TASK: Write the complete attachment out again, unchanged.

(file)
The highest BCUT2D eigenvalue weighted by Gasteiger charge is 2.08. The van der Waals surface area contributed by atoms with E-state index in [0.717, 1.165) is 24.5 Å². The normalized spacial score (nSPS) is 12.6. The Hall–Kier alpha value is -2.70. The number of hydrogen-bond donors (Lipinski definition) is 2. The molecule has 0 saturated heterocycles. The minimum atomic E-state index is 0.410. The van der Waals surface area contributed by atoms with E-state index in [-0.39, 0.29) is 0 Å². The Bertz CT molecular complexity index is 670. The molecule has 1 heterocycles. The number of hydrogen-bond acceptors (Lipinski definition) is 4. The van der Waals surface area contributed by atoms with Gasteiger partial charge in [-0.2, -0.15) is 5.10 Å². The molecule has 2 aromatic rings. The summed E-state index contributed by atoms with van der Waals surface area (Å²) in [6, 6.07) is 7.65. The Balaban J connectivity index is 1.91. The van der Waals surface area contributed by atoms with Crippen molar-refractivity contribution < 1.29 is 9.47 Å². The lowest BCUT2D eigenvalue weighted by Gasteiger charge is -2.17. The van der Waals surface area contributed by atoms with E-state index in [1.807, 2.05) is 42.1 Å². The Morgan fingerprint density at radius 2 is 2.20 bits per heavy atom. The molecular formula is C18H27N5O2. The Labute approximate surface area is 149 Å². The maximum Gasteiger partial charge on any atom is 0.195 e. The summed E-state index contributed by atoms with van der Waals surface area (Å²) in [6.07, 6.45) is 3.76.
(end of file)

The highest BCUT2D eigenvalue weighted by Gasteiger charge is 2.08. The van der Waals surface area contributed by atoms with E-state index in [0.717, 1.165) is 24.5 Å². The normalized spacial score (nSPS) is 12.6. The Hall–Kier alpha value is -2.70. The number of hydrogen-bond donors (Lipinski definition) is 2. The molecule has 0 saturated heterocycles. The minimum atomic E-state index is 0.410. The van der Waals surface area contributed by atoms with E-state index in [-0.39, 0.29) is 0 Å². The Bertz CT molecular complexity index is 670. The molecule has 1 heterocycles. The number of hydrogen-bond acceptors (Lipinski definition) is 4. The van der Waals surface area contributed by atoms with Gasteiger partial charge in [-0.2, -0.15) is 5.10 Å². The molecule has 2 aromatic rings. The summed E-state index contributed by atoms with van der Waals surface area (Å²) in [6, 6.07) is 7.65. The Balaban J connectivity index is 1.91. The van der Waals surface area contributed by atoms with Crippen molar-refractivity contribution < 1.29 is 9.47 Å². The lowest BCUT2D eigenvalue weighted by Gasteiger charge is -2.17. The van der Waals surface area contributed by atoms with E-state index in [1.807, 2.05) is 42.1 Å². The Morgan fingerprint density at radius 2 is 2.20 bits per heavy atom. The molecular formula is C18H27N5O2. The Labute approximate surface area is 149 Å². The maximum Gasteiger partial charge on any atom is 0.195 e. The summed E-state index contributed by atoms with van der Waals surface area (Å²) in [6.07, 6.45) is 3.76.